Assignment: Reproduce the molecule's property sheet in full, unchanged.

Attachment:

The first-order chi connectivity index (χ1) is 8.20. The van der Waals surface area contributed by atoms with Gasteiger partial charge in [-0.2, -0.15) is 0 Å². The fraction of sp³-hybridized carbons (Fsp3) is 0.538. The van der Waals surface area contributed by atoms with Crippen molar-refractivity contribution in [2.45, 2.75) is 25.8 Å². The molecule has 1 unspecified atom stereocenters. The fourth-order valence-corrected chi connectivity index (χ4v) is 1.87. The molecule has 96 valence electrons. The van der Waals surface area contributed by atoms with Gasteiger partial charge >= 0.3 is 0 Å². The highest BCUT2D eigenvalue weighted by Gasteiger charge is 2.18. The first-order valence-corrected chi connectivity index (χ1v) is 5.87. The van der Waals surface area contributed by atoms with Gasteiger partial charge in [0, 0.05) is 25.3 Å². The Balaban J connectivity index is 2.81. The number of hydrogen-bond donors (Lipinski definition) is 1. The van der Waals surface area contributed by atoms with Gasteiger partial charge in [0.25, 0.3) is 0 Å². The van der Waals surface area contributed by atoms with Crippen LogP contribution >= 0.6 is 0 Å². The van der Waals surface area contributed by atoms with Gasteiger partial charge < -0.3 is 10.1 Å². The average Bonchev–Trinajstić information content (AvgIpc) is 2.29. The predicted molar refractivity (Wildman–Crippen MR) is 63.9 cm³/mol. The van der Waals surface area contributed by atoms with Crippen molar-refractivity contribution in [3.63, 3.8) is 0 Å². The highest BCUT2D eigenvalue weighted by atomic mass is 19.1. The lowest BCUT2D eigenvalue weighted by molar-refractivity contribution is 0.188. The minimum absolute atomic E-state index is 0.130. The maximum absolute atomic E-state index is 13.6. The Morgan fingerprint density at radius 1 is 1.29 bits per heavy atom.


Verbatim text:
The first-order chi connectivity index (χ1) is 8.20. The van der Waals surface area contributed by atoms with Gasteiger partial charge in [-0.2, -0.15) is 0 Å². The fraction of sp³-hybridized carbons (Fsp3) is 0.538. The van der Waals surface area contributed by atoms with Crippen molar-refractivity contribution in [2.45, 2.75) is 25.8 Å². The molecule has 1 unspecified atom stereocenters. The fourth-order valence-corrected chi connectivity index (χ4v) is 1.87. The molecule has 96 valence electrons. The van der Waals surface area contributed by atoms with Gasteiger partial charge >= 0.3 is 0 Å². The highest BCUT2D eigenvalue weighted by Gasteiger charge is 2.18. The first-order valence-corrected chi connectivity index (χ1v) is 5.87. The van der Waals surface area contributed by atoms with Gasteiger partial charge in [0, 0.05) is 25.3 Å². The Balaban J connectivity index is 2.81. The number of hydrogen-bond donors (Lipinski definition) is 1. The van der Waals surface area contributed by atoms with Gasteiger partial charge in [0.25, 0.3) is 0 Å². The van der Waals surface area contributed by atoms with Crippen LogP contribution >= 0.6 is 0 Å². The van der Waals surface area contributed by atoms with Gasteiger partial charge < -0.3 is 10.1 Å². The average Bonchev–Trinajstić information content (AvgIpc) is 2.29. The predicted molar refractivity (Wildman–Crippen MR) is 63.9 cm³/mol. The van der Waals surface area contributed by atoms with Crippen molar-refractivity contribution in [3.63, 3.8) is 0 Å². The highest BCUT2D eigenvalue weighted by atomic mass is 19.1. The lowest BCUT2D eigenvalue weighted by molar-refractivity contribution is 0.188. The minimum absolute atomic E-state index is 0.130. The maximum absolute atomic E-state index is 13.6. The Morgan fingerprint density at radius 1 is 1.29 bits per heavy atom.